.jarray takes a vector (or a list of Java references) as its
argument, creates a Java array containing the elements of the vector
(or list) and returns a reference to such newly created array.
.jevalArray takes a reference to a Java array and returns its
contents (if possible).
vector or a list of Java references
common class of the contained objects, see details
Java object reference to an array that is to be evaluated
JNI signature that would be used for
conversion. If set to
if set to true, warnings are suppressed
if set to
.jarray: The input can be either a vector of some sort (such as
numeric, integer, logical, ...) or a list of Java references. The
contents is pushed to the Java side and a corresponding array is
created. The type of the array depends on the input vector type. For
example numeric vector creates
double array, integer vector
int array, character vector
String array and
so on. If
x is a list, it must contain Java references only (or
NULLs which will be treated as
contents.class parameter is used only if
x is a list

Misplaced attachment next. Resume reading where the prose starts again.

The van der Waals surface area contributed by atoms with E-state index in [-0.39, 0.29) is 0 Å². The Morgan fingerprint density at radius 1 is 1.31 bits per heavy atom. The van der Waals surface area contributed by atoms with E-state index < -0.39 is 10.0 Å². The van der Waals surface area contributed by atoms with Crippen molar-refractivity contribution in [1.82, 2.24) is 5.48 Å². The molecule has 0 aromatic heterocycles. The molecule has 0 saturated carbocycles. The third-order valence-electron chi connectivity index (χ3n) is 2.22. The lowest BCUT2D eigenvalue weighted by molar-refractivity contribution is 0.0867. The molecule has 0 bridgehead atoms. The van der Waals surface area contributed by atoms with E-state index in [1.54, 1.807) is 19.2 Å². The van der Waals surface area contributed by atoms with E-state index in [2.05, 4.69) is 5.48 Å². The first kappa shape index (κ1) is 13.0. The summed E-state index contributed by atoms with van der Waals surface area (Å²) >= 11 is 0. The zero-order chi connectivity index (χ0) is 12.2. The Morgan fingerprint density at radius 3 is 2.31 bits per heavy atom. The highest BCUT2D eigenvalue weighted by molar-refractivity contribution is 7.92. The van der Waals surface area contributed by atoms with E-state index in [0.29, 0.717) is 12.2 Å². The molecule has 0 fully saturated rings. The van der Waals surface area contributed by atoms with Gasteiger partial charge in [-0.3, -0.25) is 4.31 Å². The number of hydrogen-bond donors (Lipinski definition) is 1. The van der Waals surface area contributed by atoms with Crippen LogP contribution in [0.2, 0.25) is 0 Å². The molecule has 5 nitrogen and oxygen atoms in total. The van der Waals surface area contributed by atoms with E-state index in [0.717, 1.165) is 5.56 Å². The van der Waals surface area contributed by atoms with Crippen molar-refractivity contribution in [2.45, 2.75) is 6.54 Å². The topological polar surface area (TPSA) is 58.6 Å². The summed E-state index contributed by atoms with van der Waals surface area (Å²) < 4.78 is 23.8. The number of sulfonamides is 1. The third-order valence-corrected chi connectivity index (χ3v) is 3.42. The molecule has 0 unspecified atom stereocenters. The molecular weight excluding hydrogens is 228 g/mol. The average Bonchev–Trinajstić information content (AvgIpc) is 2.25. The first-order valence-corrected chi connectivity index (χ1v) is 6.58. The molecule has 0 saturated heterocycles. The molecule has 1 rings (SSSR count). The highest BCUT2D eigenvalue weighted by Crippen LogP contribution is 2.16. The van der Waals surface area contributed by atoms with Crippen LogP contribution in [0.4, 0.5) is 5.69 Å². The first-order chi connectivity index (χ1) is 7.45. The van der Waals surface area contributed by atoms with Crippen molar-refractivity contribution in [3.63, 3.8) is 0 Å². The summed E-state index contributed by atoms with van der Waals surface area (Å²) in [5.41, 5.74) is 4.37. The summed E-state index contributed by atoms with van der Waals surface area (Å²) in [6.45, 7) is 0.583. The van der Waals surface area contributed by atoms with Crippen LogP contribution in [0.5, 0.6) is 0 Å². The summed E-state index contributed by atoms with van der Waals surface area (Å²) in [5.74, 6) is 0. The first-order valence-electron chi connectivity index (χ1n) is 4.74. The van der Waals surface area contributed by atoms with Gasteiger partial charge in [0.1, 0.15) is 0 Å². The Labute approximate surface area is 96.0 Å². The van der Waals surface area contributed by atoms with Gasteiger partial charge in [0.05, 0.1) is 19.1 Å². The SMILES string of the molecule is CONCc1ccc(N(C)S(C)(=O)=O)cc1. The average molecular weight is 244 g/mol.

of Java object references and it can specify the class that will be
used for all objects in the array. If set to
NULL no assumption
is made and
java/lang/Object will be used. Use with care and
only if you know what you're doing - you can always use
.jcast to cast the entire array to another type even if
you use a more general object type. One typical use is to construct
multi-dimensional arrays which mandates passing the array type as
The result is a reference to the newly created array.
The inverse function which fetches the elements of an array reference
.jevalArray currently supports only a subset of all possible
array types. Recursive arrays are handled by returning a list of
references which can then be evaluated separately. The only exception
simplify=TRUE in which case
.jevalArray attempts to
convert multi-dimensional arrays into native R type if there is a
such. This only works for rectangular arrays of the same basic type
(i.e. the length and type of each referenced array is the same -
sometimes matrices are represented that way in Java).
.jarray returns a Java array reference (
jrectRef) to an
array created with the supplied contents.
.jevalArray returns the contents of the array object.
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a <- .jarray(1:10) print(a) .jevalArray(a) b <- .jarray(c("hello","world")) print(b) c <- .jarray(list(a,b)) print(c) # simple .jevalArray will return a list of references print(l <- .jevalArray(c)) # to convert it back, use lapply lapply(l, .jevalArray) # two-dimensional array resulting in int d <- .jarray(list(a,a),"[I") print(d) # use dispatch to convert a matrix to [[D e <- .jarray(matrix(1:12/2, 3), dispatch=TRUE) print(e) # simplify it back to a matrix .jevalArray(e, simplify=TRUE)
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